I made a Mosquito Masher, the only one in the world [I claim!] which is very handy but this post is about another method I resorted to counter mosquito menace indoors.
All pictures here are taken by me. Click on them to get a magnification.
We do not feel the prick of these Aedes mosquitoes [Asian Tiger Mosquito], but the poison it injects will make us scratch the area for a long time, which can drive us crazy esp. if we are doing something that demands high concentration and focus. I'm getting pricked in the garden by what we call commonly as 'garden mosquito'. They are active in daytime.
But how often can we do that and what is the success rate? And where is the patience?
They know where to prick, even through my pyjama fabric. Below is a good macro shot I got of a Culex mosquito. See its bulged belly full of MY blood. I allowed it to have its fill for this photo.
The latest swat, an Aedes which causes a rash.
These are some of the larger mosquitoes in my garden - not as bothersome as the two smaller varieties above. They live more on plant protein. See this collage of 7 images:
In my college days, the mosquitoes waited for my legs to come under the study table, to suck blood. My exposed feet were vulnerable and the pyjamas covered only up to the ankles. The attacks used to be so disconcerting, why during study, even at other times also and even now, while at the computer desk.
Its favourite areas for attack besides feet are back of the arm, under the sleeve and at the neck which exposes on bending the head to read a book on the desk. Of course, --clap-- one wafted across the monitor - missed - they look for exposed areas of the face/head too.
During one of my cricket tours, I asked my senior team-mate [a sort of 'know-all'] Mr.Krishnaprasad, why mosquitoes preferred the feet or back of forearm. "They like dark and shadow areas" he said. Indeed, he was right. Now I can vouch for that as well after observing for a long time since, besides the fact that these blood suckers also like other exposed areas which they feel right to prick. Sitting at the desk did not end with college days, so the botheration persists. Now we have computers at home where we spend quite a bit of time, putting the feet under the dark space under the table. How about laptops?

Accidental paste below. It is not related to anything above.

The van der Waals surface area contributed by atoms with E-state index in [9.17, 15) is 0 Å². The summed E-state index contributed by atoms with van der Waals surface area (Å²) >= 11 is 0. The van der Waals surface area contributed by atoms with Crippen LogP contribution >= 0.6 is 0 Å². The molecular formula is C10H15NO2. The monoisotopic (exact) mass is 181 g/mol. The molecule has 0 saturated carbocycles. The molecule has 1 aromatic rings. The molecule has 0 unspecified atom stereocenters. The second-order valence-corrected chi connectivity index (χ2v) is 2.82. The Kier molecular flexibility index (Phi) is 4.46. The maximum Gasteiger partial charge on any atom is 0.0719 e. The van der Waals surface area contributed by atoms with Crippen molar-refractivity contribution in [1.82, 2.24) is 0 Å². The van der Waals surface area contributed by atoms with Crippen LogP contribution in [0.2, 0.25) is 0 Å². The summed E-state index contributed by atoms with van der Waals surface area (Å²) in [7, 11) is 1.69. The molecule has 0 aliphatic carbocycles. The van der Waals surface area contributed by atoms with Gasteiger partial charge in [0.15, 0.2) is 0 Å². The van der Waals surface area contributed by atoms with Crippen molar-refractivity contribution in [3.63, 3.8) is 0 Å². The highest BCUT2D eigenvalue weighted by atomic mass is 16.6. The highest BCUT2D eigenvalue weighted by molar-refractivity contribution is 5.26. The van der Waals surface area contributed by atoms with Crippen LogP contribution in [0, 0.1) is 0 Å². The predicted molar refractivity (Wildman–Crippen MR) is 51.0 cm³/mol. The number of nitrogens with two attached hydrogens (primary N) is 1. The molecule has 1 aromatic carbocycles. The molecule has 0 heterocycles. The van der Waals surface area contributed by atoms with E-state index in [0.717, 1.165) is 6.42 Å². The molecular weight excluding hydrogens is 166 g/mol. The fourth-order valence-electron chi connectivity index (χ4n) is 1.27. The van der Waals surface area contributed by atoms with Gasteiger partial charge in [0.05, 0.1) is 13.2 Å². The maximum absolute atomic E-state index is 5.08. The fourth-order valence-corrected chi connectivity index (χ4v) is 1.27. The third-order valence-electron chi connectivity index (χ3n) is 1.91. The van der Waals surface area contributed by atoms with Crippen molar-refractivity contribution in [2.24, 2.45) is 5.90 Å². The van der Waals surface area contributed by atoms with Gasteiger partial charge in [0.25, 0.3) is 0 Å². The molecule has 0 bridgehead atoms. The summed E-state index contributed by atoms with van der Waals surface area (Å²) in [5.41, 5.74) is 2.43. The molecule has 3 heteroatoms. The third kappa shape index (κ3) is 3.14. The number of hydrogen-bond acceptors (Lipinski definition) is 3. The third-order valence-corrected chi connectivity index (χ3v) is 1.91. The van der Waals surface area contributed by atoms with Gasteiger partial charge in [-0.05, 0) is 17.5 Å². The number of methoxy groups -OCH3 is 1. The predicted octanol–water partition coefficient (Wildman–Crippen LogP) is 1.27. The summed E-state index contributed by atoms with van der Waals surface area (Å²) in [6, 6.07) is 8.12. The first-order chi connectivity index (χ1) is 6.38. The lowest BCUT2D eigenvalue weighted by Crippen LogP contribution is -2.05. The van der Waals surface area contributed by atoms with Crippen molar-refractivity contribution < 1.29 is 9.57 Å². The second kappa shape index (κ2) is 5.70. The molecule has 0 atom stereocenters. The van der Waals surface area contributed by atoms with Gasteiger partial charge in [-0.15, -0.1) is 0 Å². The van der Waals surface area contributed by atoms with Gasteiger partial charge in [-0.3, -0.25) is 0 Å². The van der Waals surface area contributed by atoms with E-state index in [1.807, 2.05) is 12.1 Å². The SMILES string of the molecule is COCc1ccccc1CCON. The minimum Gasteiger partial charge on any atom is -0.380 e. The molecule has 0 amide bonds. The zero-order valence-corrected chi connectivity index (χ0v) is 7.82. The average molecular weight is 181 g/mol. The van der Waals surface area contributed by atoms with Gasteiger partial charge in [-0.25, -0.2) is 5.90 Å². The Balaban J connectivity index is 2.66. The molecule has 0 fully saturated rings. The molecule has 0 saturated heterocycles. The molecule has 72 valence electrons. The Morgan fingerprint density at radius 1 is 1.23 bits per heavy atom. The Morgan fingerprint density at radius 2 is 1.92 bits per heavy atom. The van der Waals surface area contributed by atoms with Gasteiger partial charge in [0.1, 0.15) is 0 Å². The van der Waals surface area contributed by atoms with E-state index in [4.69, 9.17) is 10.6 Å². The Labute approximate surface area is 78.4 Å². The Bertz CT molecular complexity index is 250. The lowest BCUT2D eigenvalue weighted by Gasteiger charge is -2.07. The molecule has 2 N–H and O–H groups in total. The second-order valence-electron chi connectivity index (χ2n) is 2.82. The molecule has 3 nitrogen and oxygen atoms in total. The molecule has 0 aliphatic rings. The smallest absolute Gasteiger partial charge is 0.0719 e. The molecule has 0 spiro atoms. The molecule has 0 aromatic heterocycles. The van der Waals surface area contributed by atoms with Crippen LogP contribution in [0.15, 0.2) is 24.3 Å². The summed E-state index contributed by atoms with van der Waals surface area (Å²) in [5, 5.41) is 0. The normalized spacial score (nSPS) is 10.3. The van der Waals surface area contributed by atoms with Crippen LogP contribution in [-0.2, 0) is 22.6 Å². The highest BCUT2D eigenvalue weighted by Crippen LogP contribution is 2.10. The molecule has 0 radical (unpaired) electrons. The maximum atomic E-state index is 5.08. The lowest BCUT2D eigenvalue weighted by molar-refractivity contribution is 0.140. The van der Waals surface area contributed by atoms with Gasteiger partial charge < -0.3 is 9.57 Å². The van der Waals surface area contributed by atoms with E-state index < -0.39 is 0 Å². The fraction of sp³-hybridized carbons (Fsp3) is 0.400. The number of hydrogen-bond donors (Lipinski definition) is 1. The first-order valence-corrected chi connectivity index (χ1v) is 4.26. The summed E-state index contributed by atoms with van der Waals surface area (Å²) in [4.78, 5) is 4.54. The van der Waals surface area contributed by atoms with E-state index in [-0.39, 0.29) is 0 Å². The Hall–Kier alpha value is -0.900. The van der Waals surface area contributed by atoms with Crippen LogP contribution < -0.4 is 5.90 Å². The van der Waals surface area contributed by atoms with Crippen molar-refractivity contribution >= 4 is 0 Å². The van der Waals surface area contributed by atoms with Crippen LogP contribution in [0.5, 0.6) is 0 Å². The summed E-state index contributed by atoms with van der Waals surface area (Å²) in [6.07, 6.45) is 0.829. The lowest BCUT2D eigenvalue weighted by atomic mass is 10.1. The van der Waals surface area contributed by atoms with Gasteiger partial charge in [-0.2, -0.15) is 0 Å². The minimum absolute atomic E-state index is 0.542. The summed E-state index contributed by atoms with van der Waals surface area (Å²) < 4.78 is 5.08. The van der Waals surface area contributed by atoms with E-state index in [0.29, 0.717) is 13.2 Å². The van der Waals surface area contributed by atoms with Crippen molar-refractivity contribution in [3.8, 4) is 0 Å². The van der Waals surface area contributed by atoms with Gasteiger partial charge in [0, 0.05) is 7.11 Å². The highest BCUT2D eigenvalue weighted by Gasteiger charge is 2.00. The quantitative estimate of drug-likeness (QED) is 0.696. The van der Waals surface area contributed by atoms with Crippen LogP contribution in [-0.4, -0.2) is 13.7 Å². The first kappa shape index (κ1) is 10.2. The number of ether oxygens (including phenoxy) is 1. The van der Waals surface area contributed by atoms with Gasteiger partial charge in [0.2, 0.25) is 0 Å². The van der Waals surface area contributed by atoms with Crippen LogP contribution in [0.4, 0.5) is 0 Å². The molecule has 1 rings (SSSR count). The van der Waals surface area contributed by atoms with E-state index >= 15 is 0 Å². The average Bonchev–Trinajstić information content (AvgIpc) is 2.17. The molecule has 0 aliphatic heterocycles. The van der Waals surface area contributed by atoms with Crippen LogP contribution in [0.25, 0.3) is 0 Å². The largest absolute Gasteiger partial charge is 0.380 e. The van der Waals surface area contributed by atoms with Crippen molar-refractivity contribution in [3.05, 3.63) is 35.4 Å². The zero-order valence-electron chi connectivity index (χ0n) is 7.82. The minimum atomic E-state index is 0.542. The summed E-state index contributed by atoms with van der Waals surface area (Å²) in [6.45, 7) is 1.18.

I have tried mosquito repellent creams, vapours from a medicated mat or smoke from a medicated 'coil'. But I needed to find a cheap and effective way to keep the blood suckers at bay, at least not disturbing my feet and arms. I used my sports socks to good effect but needed something more comfortable and easy to remove and put on, to cover at least up to the shins. I also later discovered that my old torn pyjama legs would help. It did. I had put velcro at the knees to prevent them from sliding down and closed the bottom to make it like a bag. So my legs were in these 'two bags' while I sat at the desk.
There was always scope for improvement. I wanted my track suit upper to be sleeveless. So I cut off the long sleeves [see me wearing on such shortened thing here]. I made two other suits like this. Last week, when I cut off a pair of track bottom at the knees to make them shorts [see me wearing it here, cut off], I found the answer for my improvisation.
The light blue will be on top and I can pull it up to the knee and even walk around too. Now I can sit without disturbance at the feet.
What about the arms? Another cut off pair of sleeves..... You can clip it there............ [if you are not wearing a ready full sleeve shirt!]
The following option was not feasible! *Smile*
I also keep these alternatives handy just in case: Mosquito Repellent Coil or Sprays [seen in picture] or Cream [not in pic].
Let me show you some mosquito larvae in my garden - they find stagnant water somewhere. I change water in the barrels when it matters.
For mosquito net is the best option for sleeping though. This is a vintage cot, more than 120 years old in my estimate. You see net frames were designed even at that time indicating that the 'skeeters' have been bothering humans all along.
My witty friend Papacchi used to tell he used to sit on his cot and allow the skeeters to come near him. Once they were there, he would bring down the net and kill them since they could not escape out.
Another witty colleague used to tell when he bought mosquito repellent creams he did not know that it was to be smeared on our skins. He thought mosquitoes had to be caught and cream applied to them, so they would repel away!
Blood donation is an important service that helps save lives. I sometimes stayed in my relative's house in Bangalore where huge mosquitoes were abound [1980s] in that then new locality [Padmanabhanagar]. In the mornings, my bed would look like some murder had taken place but I was alive. All the beds in Chandu's house was like that! What a job it was to wash those blood-stained sheets! I was fond of saying that 'I donated blood' when I stayed there. I have not seen anything like it any time.
The word "mosquito" is Spanish for "little fly," and its use dates back to about 1583 in North America (Europeans referred to mosquitoes as "gnats"). Mosquitoes belong to the order Diptera, true flies. Mosquitoes are like flies in that they have two wings, but unlike flies, their wings have scales, their legs are long and the females have a long mouth part (proboscis) for piercing skin. ["HowStuffWorks.com]